Wednesday, 8 October 2014


From: Sheikh Moqhtar *********************
Date: 29 September 2014 19:14:53 GMT+8
To: Rajiv Rishyakaran <>
Cc: ******************************************************
Subject: Re: Substitute rescue pit

Dear YB Rajiv and All Concerned Residents

I have had the opportunity to be a witness of the poor sewage construction works of Mangkubumi for the last 4- 5 months, highlighting their poor and shoddy laying of sewerage pipes via pipe jack methods which have left Road 14/15A damaged , gates and concrete fences and internal foundation of houses in this cul- de- sac Road cracking and damaged , residents experiencing noise pollution, inhaling toxic diesel fumes generated from huge machinery resting by the road side in conflict with EIA guidelines for three months , draining of underground water into the drains even up till now although the machinery and workers have left the work site and drains all clogged up and looking messy and in a shitty state.

As late as last week my neighbour's automated gates just collapsed as they were shutting the doors behind them. What lies ahead of us is indeed frightening? All in the so called excuse of the Mangkubumi development or the D47 Greater KL project sanctioned by the Government. How the state of things will be line in future is a hefty Question mark,  more so as it has not even been commissioned or put on trial run. The stretch from Entrance of Road 14/15A to the pithole near Road 14/32 was halted because of a boulder/ huge rock along Road 14/15 and now excavation works and sheet piling to remove the underground boulder is in progress so as allow the pipe jack activities to be activated again. The earth in this part of Road 14/15A remained exposed during the night and traffic poorly manned and news has it that some machine got stuck in the process as there are telecom cables and Syabas water pipes laid just below the road. The boulder is located at 30ft depth, if I am not mistaken.

Was this communicated in the dialogue on the D47 development? The line is now being moved from the originally approved lines.  Definitely  a big NO! But who is even calling to explain to the poor residents living along this stretch of pipe jacking activity of the safety and health issues. Who? MBPJ  has a duty of care to all residents in the affected area. When it comes to rates collection , they are super fast but not when the interest and safety of residents are at stake.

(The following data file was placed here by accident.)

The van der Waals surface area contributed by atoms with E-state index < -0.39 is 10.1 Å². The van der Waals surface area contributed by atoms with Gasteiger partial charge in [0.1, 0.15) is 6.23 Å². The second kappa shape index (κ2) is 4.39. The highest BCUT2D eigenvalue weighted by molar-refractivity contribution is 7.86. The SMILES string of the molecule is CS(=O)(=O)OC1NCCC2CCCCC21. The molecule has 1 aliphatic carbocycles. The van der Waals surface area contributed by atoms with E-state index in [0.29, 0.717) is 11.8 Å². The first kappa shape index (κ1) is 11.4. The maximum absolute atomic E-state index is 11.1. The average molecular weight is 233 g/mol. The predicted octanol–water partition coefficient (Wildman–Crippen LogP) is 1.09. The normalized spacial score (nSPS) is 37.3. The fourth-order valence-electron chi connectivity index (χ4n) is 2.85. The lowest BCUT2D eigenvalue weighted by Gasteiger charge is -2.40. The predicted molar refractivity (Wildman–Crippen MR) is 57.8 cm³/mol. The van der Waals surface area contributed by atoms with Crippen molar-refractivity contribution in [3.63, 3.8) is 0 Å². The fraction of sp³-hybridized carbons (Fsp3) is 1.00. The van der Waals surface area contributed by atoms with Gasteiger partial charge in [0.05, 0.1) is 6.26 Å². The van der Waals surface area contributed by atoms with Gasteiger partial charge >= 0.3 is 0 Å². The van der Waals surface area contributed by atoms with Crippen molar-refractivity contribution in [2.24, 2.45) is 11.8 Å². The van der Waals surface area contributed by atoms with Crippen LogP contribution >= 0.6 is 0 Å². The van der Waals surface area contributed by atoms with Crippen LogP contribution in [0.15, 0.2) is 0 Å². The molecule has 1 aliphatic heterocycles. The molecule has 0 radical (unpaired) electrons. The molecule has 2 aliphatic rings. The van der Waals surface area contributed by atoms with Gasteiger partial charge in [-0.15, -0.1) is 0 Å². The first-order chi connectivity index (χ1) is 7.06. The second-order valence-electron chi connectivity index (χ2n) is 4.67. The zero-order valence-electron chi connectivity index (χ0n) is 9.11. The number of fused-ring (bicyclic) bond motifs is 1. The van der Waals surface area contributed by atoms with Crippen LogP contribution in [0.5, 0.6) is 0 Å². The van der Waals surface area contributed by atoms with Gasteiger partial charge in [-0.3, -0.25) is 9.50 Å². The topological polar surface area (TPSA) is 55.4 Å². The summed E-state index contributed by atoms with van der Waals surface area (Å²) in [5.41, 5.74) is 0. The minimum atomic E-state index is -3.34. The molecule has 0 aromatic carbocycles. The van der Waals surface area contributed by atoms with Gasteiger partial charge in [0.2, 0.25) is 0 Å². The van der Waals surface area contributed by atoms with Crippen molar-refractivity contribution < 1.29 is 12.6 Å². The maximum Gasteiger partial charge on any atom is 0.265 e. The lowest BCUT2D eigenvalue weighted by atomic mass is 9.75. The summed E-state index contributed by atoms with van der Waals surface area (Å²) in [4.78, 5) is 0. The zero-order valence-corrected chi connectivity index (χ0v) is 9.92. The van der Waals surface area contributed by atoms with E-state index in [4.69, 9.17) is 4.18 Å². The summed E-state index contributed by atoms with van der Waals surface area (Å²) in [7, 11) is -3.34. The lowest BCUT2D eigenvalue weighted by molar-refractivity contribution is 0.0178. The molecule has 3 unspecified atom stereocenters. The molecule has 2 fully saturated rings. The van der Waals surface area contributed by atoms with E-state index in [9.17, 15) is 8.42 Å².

So YB Rajiv, is it all good to just call for the issuance of MBPJ compound against Mangkubumi who's been issued on so many occasions because of this development in the D47 work area? YB may wish to affirm this with MBPJ. To Mangkubumi the paying of summonses is pittance. Should we not the least be entitled to a second briefing and explanation as to why there has been such a protracted delay in the laying of underground pipes in this worksite? And what additional safety and health concerns had been put in place to safeguard the interest and security of the poor residents living along Jalan 14/15 and Lorong 14/15A???

I do not think it is fair to say the least that it is a Federal project and that remedial lines can't be put in place if it becomes apparent that the interest and safety of residents as well as road users are at stake.

Appreciate your kind action on this subject matter.

Thanking you in anticipation .

Best regards
* Lorong **/***
46100 Petaling Jaya
Selangor Darul Ehsan.

Friday, 8 August 2014


I showed a safety advisor with a main contractor for the Singapore Mass Rapid Transit (SMRT) extension project my blog about the cracking of houses on Lorong 14/15A due to work on the Petaling Jaya North Sewer.

His job is to make sure that his company's sub-contractors abide by the safety regulations, abide by best practices, take the necessary precautions and so forth.

He said that the damage to properties on Lorong 14/15A is inevitable with any major underground construction, even in Singapore which has solid granite rock underground, and in some cases, the costs of restoration has eaten into the contractor's revenue and in some cases has made the contractor or sub-contractor bankrupt.